But nor can Turkey be guaranteed to play the same role, especially on its sensitive southern border. The coup has two most likely effects. Firstly, that Erdogan will feel freer to act in Turkey’s national interest in Northern Syria. He will not be constrained by the agenda, or the lack of it, set by the US. He will not feel subject to a US veto.
We have already seen the results of this in the advances by rebel forces in Aleppo. There could soon be other signs of this. Assad’s bombing of US-backed Kurdish forces could not have happened without Putin’s assent, and this too suited Turkey’s red lines on its southern border.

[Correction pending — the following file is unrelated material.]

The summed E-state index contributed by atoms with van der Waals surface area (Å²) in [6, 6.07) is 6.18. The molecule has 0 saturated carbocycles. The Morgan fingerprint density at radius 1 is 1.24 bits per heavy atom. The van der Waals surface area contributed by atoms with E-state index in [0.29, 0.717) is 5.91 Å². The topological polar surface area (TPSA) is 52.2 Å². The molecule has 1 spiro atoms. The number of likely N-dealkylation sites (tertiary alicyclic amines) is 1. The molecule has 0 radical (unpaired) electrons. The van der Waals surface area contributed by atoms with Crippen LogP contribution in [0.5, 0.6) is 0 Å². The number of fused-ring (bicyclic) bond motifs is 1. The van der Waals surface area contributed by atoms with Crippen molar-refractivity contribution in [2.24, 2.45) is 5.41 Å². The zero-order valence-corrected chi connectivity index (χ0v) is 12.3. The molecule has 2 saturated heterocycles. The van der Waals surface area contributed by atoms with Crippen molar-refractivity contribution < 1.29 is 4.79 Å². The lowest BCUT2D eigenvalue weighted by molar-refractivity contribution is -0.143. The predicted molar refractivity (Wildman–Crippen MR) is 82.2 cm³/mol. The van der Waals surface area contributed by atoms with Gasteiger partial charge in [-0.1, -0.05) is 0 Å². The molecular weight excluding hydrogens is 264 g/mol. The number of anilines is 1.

The second effect of the coup will be on the army itself. A new army will be formed, not necessarily more Islamic, but certainly one that will do everything it can to display its loyalty to the Turkish state and to Erdogan himself. This was the message the army chief of staff gave to the biggest rally in Turkey after the coup. This post-coup army will be stronger and more assertive – certainly in Syria.
The tectonic plates of this conflict have shifted again, with or without NATO’s or the Pentagon’s assent. The US faces nowhere near as many challenges from its enemies in the Middle East as it does from its allies. And as Russia demonstrates, there is no more dangerous an ally than an ally scorned.
The views expressed in this article belong to the author and do not necessarily reflect the editorial policy of Middle East Monitor.